Developed In the 1940s, the deep-dish version, has a deep crust that lines a large round metal pan.  Every Chicago pizza place from Pizzeria Uno to Giordano’s has its own deep-dish crust recipe, but generally, it’s made from either wheat or semolina flour to give it a yellowish color when baked (and Lou Malnati’s has its famous butter crust).

Though the pizza is quite thick, the crust itself is thin to medium thickness, and the pizza has a very thick layer of toppings.  It requires a long baking time, so the toppings are usually assembled “upside down” with cheese, vegetables, and meats placed on top of the crust, and an uncooked tomato sauce on the top layer, to help the vegetables and meats cook all the way through in the oven, and prevent the cheese from burning.

St. Louis Style:

Moving farther west we find the St. Louis style pizza, originated in the 1960s by Ed and Margie Imo of Imo’s Pizzeria.  It has a thin, cracker-like crust, made without yeast, and is topped with Provel cheese, rather than mozzarella.  Provel is a white processed cheese, made by combining cheddar, mozzarella, and provolone cheeses, and used primarily in the St. Louis area.  Even though this pizza is round, St. Louis-style pies are always cut into small squares.

California Style:

California style pizza is less about hand-tossed dough, tomato sauce, mozzarella, and cured Italian meats… and more about the toppings.  This pizza embraces the cuisine of the west coast.  Experimentation has few limits… think quail eggs, goat cheese, duck sausage or lobster, or smoked salmon with crème fraiche and capers.

Two pizzas that really caught on were the Barbeque Chicken Pizza, and Thai-inspired Chicken Pizza with peanut sauce, bean sprouts, and shaved carrots.  The focus is always on fresh, quality ingredients and a unique pizza eating experience.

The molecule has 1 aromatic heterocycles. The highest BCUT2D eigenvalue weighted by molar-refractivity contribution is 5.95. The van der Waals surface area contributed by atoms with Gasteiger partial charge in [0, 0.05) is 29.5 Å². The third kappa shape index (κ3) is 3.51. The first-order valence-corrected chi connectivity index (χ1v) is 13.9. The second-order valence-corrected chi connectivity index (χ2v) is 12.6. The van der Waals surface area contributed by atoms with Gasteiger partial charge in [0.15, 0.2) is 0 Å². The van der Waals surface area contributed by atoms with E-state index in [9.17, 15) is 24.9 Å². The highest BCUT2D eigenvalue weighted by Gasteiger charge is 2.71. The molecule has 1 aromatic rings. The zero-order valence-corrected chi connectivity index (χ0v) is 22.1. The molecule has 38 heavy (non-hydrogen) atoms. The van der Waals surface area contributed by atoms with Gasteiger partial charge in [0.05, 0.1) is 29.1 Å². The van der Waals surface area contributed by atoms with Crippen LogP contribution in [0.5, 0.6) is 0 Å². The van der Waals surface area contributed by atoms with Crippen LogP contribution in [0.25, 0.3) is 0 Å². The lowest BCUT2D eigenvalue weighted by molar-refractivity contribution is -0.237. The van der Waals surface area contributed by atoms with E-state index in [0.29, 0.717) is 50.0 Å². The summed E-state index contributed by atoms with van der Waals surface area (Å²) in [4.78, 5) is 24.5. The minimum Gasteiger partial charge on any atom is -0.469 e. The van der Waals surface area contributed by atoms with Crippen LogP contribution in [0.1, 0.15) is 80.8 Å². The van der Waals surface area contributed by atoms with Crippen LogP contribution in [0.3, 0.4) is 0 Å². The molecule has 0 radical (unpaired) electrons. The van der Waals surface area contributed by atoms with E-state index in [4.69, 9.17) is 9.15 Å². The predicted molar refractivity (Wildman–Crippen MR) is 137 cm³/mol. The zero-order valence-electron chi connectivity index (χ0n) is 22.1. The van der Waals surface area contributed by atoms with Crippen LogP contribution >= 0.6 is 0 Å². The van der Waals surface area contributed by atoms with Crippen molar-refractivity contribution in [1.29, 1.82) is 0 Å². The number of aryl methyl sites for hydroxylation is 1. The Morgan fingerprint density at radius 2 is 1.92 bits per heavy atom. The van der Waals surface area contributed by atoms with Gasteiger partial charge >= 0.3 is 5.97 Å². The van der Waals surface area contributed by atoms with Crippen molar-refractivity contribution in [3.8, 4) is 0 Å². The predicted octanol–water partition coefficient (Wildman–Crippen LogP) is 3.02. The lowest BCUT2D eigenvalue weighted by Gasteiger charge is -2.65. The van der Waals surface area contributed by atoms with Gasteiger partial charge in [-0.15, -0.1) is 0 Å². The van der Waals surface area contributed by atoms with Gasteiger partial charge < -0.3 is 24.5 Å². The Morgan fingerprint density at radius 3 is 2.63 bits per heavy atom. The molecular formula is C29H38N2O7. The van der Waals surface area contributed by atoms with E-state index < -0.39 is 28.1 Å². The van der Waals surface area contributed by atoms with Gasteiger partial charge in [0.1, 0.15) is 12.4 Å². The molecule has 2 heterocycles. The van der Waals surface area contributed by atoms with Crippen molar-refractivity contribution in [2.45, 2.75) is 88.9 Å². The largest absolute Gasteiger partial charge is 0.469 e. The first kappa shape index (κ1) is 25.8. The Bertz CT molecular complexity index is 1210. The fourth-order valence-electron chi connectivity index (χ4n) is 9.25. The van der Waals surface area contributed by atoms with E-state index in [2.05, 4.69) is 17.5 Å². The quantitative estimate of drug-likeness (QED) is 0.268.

California pizza generally uses a dough similar to the Neapolitan, and pizzas are rarely bigger than twelve inches.  This style of pizza is generally credited to Chef Ed LaDou who developed a pizza with ricotta, red peppers, mustard, and pate, that Chef Wolfgang Puck fell in love with in the early 1980s.  Puck hired LaDou to work at the newly opened Spago in 1982.  In 1985, Chef LaDou created the first pizza menu for California Pizza Kitchen.

Back to Frankie’s:

Now that we understand the roots of pizza, through its history and varying styles, let’s get back to the “how-to’s” of making a great pizza.

In my previous posts I provided you with recipes for our Frankie’s pizza dough and sauce, and talked about the best baking procedures.

In this post I’m going to share my other favorite sauce… fresh Basil Pesto… and the secret of making three of my favorite pizzas from our Frankie’s menu… all of which feature this pesto.

But before I give you the recipe let me share a few secrets I’ve learned about making the best pesto you’ve ever had!

 

 

 

Basil Pesto originates from the Genova area in the region of Liguria, a coastal area in northwest Italy (think Cinque Terre and north).  I’ve had pesto here and it is super fresh, vibrant and flavorful.  Why so good?   I’d say the most important are basil, olive oil and cheese.

 

Fresh Basil:  A lot of the basil here is grown in raised beds, often in greenhouses, with the plants very close together.  It is harvested very young while the leaves are at their most tender and flavorful.  You’re not going to find basil like that here, but you want it to be as fresh as possible.

Your best bet is either grow your own (easy when the weather is warm), or to buy live, potted basil plants (or live basil with roots in water).  Then use the freshest and most tender leaves.